1894 – Dame Anne Loughlin born, British labor activist, organizer and journalist; member and organizer for the National Union of Tailor and Garment Workers (NUTGW). In 1916, at age 22, she was in charge of a strike of 6,000 workers in the wool trade at Hebden Bridge in West Yorkshire. In the 1920s, she was writing articles for the union paper, The Garment Worker. She moved into the union’s top leadership during the 1930s. In 1939, she was appointed to an advisory panel for the production of army clothing, and served on the Ministry of Labour and National Service subcommittee on the wholesale clothing trade. In 1942, she was elected as chair of the General Council of the Trades Union Congress (TUC) , the second woman chair after Margaret Bondfield, and the first woman to preside at the annual conference. She was made a Dame of the British Empire in 1943, and served on the Royal Commission on Equal Pay (1944-1946), dissenting from the Commission’s report which argued that introduction of equal pay would have a destabilizing effect.  She was elected as the secretary of the NUTGW (1948-1952), when she retired due to ill health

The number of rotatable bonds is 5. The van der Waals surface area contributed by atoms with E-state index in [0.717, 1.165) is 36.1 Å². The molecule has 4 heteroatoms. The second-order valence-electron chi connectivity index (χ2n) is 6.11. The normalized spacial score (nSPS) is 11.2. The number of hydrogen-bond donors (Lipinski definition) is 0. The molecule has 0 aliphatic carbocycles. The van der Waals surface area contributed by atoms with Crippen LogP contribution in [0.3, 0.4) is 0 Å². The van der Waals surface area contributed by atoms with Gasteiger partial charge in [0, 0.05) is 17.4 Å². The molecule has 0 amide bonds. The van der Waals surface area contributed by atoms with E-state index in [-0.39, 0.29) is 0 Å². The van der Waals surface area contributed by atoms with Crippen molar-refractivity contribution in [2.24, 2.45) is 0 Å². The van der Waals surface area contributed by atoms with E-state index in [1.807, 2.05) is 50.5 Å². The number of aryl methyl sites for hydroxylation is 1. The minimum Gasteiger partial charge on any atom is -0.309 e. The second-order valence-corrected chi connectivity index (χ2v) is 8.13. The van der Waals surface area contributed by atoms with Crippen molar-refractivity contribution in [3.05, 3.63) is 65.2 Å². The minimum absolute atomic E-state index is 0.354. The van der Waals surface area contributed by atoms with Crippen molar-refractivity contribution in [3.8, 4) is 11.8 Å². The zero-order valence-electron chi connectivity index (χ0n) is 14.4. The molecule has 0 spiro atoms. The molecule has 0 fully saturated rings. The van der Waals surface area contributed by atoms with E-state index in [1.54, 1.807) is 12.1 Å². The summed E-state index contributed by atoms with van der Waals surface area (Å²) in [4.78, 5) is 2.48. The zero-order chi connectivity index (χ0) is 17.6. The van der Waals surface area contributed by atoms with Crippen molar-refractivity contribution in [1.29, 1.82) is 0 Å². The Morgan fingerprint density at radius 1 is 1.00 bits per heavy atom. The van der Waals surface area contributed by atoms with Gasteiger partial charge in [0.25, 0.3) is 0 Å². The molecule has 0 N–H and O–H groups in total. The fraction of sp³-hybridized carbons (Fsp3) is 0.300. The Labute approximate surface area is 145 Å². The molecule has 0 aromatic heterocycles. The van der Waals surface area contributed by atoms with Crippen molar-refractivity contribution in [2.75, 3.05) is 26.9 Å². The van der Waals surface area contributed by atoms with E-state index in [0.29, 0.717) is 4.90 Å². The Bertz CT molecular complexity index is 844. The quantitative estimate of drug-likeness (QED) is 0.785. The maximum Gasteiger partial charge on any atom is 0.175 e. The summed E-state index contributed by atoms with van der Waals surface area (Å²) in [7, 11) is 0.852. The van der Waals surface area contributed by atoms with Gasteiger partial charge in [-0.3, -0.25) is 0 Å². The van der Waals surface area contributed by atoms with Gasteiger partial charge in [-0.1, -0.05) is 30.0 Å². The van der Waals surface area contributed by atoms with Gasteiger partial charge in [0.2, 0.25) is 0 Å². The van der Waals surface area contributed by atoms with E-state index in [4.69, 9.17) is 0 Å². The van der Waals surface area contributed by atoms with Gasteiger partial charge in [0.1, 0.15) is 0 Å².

1895 – The U.S. Court of Private Land Claims rules James Reavis’ claim to Barony of Arizona is “wholly fictitious and fraudulent”

1902 – U.S. Congress passes the Spooner Act, authorizing President Theodore Roosevelt to acquire rights from Colombia for the Panama Canal

1902 – Richard Rodgers born, American composer, a major force in musical comedy

1905 – Ashley Montague born in the U.K., American anthropologist; studies of relationship between race and gender to politics and development



1906 – Maria Goeppert-Mayer born in Germany, American physicist; in 1939 she worked at Columbia University on the separation of uranium isotopes for the atomic bomb project. In 1949, she devised the shell nuclear model, which explained the detailed properties of atomic nuclei in terms of a structure of shells occupied by the protons and neutrons. Co-recipient of the 1963 Nobel Prize in Physics; second woman to win the prize in physics after Marie Curie, for proposing the nuclear shell model of the atomic nucleus